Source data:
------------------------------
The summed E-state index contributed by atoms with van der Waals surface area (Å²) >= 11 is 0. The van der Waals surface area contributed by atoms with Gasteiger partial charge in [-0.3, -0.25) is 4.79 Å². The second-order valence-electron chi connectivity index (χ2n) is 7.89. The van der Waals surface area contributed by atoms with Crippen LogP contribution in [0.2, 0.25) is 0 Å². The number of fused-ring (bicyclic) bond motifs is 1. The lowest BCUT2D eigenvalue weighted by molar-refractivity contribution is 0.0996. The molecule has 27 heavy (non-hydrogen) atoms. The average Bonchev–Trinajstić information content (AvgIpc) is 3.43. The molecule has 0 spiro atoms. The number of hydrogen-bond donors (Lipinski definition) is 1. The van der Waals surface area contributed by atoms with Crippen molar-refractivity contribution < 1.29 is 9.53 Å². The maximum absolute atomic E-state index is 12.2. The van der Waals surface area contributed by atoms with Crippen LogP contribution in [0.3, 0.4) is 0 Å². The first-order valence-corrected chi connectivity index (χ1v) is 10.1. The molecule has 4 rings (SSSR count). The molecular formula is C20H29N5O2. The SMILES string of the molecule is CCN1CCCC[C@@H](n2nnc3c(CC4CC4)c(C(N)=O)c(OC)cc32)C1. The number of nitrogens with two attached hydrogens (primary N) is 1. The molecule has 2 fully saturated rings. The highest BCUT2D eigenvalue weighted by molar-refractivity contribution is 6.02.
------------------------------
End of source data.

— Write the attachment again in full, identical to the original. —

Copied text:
The summed E-state index contributed by atoms with van der Waals surface area (Å²) >= 11 is 0. The van der Waals surface area contributed by atoms with Gasteiger partial charge in [-0.3, -0.25) is 4.79 Å². The second-order valence-electron chi connectivity index (χ2n) is 7.89. The van der Waals surface area contributed by atoms with Crippen LogP contribution in [0.2, 0.25) is 0 Å². The number of fused-ring (bicyclic) bond motifs is 1. The lowest BCUT2D eigenvalue weighted by molar-refractivity contribution is 0.0996. The molecule has 27 heavy (non-hydrogen) atoms. The average Bonchev–Trinajstić information content (AvgIpc) is 3.43. The molecule has 0 spiro atoms. The number of hydrogen-bond donors (Lipinski definition) is 1. The van der Waals surface area contributed by atoms with Crippen molar-refractivity contribution < 1.29 is 9.53 Å². The maximum absolute atomic E-state index is 12.2. The van der Waals surface area contributed by atoms with Crippen LogP contribution in [0.3, 0.4) is 0 Å². The first-order valence-corrected chi connectivity index (χ1v) is 10.1. The molecule has 4 rings (SSSR count). The molecular formula is C20H29N5O2. The SMILES string of the molecule is CCN1CCCC[C@@H](n2nnc3c(CC4CC4)c(C(N)=O)c(OC)cc32)C1. The number of nitrogens with two attached hydrogens (primary N) is 1. The molecule has 2 fully saturated rings. The highest BCUT2D eigenvalue weighted by molar-refractivity contribution is 6.02.